The World Health Assembly convened annually for a week to set policies on a broad range of high-priority health issues has come to an end in Geneva.

The meeting for this year which ended on May 28 has been noted to be the biggest in the history of World Health Assemblies.

It brought together over some 3,500 people. About 21 resolutions were discussed by delegations from WHO’s 194 members.

Among the several issues discussed at the World Health Assembly were Pollution, Chemicals, and Children Health.

Below are some of the issues discussed and the resolutions made:

– According to the World Health Organization, every year a total of 4.3 million deaths occur from exposure to indoor air pollution and 3.7 million deaths are attributable to outdoor air pollution. These figures were released during the World Health Assembly (WHA) on Friday. The delegates welcomed a new road map for responding to the adverse health effects of air pollution, which outlines actions to be taken between 2016 and 2019.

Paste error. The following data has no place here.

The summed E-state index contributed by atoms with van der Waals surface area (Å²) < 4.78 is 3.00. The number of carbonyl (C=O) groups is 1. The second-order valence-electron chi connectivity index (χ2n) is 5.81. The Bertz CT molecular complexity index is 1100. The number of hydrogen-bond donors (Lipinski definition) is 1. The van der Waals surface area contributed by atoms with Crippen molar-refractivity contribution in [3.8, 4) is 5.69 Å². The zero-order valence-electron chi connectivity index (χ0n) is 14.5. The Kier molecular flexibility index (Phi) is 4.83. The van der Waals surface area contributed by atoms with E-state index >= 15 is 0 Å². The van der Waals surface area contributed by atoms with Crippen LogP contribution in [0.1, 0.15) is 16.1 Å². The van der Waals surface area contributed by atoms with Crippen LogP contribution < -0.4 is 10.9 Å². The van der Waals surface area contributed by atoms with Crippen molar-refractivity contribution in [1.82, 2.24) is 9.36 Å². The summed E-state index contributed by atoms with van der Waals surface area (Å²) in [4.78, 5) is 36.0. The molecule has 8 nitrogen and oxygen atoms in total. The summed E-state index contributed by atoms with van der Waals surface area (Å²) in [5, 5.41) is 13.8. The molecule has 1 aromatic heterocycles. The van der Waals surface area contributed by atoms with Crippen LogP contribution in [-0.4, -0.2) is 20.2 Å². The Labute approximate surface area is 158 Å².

– A resolution on the health sector’s role in the sound management of chemicals was also approved. This is due to the fact that particularly in developing countries, chemicals often contribute to the global burden of disease and death. The assembly presented figures which showed that worldwide, 1.3 million lives are lost every year due to exposures to chemicals, such as lead and pesticides.

– The assembly agreed to adopt the Global Strategy on Human Resources for Health, which aims to accelerate progress towards universal health coverage and the achievement of the Sustainable Development Goals (SDGs) by ensuring equitable access to health workers in every country.

– According to the Assembly’s resolution, the global economy is projected to create around 40 million new health sector jobs by 2030, mostly in middle and high-income countries, and there will be a projected shortage of 18 million health workers needed to achieve the SDGs in low- and lower-middle income countries.

– They also agreed a resolution on the World Health Organization (WHO) global plan of action on violence, which is designed to help countries strengthen action to address interpersonal violence, in particular violence against women, girls and children.

Author: Ope Adedeji